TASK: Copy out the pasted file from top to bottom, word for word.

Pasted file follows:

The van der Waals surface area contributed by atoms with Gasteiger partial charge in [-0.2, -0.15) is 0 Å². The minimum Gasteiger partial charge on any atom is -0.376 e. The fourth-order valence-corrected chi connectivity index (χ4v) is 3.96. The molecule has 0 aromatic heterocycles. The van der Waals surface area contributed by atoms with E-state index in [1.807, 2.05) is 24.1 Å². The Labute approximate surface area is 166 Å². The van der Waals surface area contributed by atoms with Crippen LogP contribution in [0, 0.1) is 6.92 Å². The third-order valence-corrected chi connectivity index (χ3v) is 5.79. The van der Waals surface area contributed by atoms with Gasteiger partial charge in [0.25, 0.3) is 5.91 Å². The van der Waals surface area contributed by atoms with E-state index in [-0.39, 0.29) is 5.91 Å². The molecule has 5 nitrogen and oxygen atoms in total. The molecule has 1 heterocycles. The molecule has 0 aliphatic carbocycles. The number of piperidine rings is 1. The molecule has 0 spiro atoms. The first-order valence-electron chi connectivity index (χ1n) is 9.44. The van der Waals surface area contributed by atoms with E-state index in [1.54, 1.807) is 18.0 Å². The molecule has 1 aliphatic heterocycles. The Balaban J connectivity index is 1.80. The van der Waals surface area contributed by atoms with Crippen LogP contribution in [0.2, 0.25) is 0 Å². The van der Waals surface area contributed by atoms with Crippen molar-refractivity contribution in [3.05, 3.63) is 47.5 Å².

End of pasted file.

The van der Waals surface area contributed by atoms with Gasteiger partial charge in [-0.2, -0.15) is 0 Å². The minimum Gasteiger partial charge on any atom is -0.376 e. The fourth-order valence-corrected chi connectivity index (χ4v) is 3.96. The molecule has 0 aromatic heterocycles. The van der Waals surface area contributed by atoms with E-state index in [1.807, 2.05) is 24.1 Å². The Labute approximate surface area is 166 Å². The van der Waals surface area contributed by atoms with Crippen LogP contribution in [0, 0.1) is 6.92 Å². The third-order valence-corrected chi connectivity index (χ3v) is 5.79. The van der Waals surface area contributed by atoms with Gasteiger partial charge in [0.25, 0.3) is 5.91 Å². The van der Waals surface area contributed by atoms with E-state index in [-0.39, 0.29) is 5.91 Å². The molecule has 5 nitrogen and oxygen atoms in total. The molecule has 1 heterocycles. The molecule has 0 aliphatic carbocycles. The number of piperidine rings is 1. The molecule has 0 spiro atoms. The first-order valence-electron chi connectivity index (χ1n) is 9.44. The van der Waals surface area contributed by atoms with E-state index in [1.54, 1.807) is 18.0 Å². The molecule has 1 aliphatic heterocycles. The Balaban J connectivity index is 1.80. The van der Waals surface area contributed by atoms with Crippen LogP contribution in [0.2, 0.25) is 0 Å². The van der Waals surface area contributed by atoms with Crippen molar-refractivity contribution in [3.05, 3.63) is 47.5 Å².